# Dynamic thread pool in C++

I have made a thread pool which will dynamically create threads based on how many you need.

#pragma once

#include <thread>
#include <atomic>
#include <mutex>
#include <vector>
#include <functional>
#include <condition_variable>

class thread_pool {
public:
thread_pool() : stop(false), busy_workers(0) { }

~thread_pool() {
stop = true;
task_available.notify_all();
for (auto& worker : workers) {
if (worker.joinable()) {
worker.join();
}
}
}

void run_task(std::function<void()> task) {
{
std::lock_guard<std::mutex> task_lock{ task_mu };
current_task = std::move(task);
}

{
std::lock_guard<std::mutex> workers_lock{ workers_mu };
if (workers.size() == busy_workers++) {
workers.emplace_back(work);
return;
}
}

task_available.notify_one();
}
private:
std::atomic_bool stop;
std::atomic_size_t busy_workers;
std::vector<std::thread> workers;
std::function<void()> current_task;
std::condition_variable task_available;
std::mutex task_mu;
std::mutex workers_mu;

std::function<void()> work = [&]() {
while (true) {
std::unique_lock<std::mutex> task_lock{ task_mu };
task_available.wait(task_lock, [&]() { return current_task || stop; });

if (!current_task && stop) return;

auto task = std::move(current_task);
task_lock.unlock();

task();
busy_workers--;
}
};
};


The only problem I have with it is the threads will be destroyed before all the tasks have been completed, even though I join all the threads in the destructor.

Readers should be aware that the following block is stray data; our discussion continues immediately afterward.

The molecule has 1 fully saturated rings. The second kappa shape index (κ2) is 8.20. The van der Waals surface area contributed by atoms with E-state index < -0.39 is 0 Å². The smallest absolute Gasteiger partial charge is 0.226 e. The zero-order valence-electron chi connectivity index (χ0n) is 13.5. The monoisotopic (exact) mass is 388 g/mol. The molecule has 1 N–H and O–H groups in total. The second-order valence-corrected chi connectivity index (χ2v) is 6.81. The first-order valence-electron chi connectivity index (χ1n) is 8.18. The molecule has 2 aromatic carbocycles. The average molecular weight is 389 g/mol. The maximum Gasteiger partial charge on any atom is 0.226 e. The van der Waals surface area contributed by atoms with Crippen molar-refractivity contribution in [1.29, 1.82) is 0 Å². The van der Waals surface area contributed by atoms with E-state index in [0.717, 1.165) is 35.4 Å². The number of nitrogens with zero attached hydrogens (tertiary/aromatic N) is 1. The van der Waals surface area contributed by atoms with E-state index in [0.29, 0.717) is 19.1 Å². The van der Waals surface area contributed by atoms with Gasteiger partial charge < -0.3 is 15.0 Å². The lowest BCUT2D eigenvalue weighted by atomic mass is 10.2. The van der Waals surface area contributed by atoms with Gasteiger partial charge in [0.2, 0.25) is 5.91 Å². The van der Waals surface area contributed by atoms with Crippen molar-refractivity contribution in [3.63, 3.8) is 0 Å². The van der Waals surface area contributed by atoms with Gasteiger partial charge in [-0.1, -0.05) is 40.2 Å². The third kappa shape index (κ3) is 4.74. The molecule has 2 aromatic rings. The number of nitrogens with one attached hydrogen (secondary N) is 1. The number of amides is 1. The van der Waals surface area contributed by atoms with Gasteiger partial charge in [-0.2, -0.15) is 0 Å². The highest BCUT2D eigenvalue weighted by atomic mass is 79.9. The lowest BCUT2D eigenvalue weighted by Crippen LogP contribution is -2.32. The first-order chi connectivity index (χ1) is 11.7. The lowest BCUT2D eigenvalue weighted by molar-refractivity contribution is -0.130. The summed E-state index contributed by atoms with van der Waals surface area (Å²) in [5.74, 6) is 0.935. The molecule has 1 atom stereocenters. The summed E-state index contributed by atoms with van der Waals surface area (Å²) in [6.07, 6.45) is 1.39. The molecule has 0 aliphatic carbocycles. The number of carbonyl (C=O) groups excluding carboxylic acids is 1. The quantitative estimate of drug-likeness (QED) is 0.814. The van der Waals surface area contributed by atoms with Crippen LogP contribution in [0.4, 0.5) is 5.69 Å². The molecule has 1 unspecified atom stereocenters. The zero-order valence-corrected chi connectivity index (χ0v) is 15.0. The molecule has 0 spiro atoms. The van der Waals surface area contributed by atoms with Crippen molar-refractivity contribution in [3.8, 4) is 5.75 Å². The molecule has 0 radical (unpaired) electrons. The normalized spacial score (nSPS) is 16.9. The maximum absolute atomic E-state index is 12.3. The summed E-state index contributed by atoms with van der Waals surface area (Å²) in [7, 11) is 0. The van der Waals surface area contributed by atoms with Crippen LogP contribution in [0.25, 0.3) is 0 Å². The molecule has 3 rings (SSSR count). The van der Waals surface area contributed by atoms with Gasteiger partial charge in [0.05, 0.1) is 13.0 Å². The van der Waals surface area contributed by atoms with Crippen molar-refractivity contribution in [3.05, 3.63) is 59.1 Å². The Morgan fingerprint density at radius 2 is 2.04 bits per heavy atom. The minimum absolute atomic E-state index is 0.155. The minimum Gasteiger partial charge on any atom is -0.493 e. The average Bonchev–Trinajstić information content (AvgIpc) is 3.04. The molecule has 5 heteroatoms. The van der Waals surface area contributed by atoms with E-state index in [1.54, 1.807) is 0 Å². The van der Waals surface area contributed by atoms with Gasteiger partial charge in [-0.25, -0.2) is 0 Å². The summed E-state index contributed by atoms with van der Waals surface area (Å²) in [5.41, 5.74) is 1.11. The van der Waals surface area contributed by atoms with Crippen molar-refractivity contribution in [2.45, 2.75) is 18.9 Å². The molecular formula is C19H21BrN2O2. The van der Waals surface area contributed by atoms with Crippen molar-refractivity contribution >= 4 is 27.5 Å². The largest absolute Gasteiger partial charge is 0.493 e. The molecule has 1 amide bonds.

## Bugs

You have several race conditions:

There is no guarantee that a worker stays joinable between these two calls.

        if (worker.joinable()) {
worker.join();


This is a multi-threaded environment you can not assume run_task is being called from only one thread. You must assume that it can be called from any number of threads.

    {
std::lock_guard<std::mutex> task_lock{ task_mu };
// There is no guarantee that current_task stays the same
// between here and when you create a new worker thread.
// As soon as the scope is exited another thread can enter
// and overwrite current_task before the first thread
// pushes work onto the thread queue or an existing worker
// picks it up
current_task = std::move(task);
}


## Design

Usually thread pools are created with a fixed number of threads. Jobs are added to a queue. When a thread becomes available it pulls a job from the queue or waits on a condition variable until a job is available.

I dislike the design of adding threads. As this could spawn lots of threads when there is a sudden high workload that are never released. Threads are expensive resources to create. Also creating many threads does not mean more parallelism (it just means more swapping). A machine usually has an upper bound of available parallelism allocating more threads than this is usually counter productive).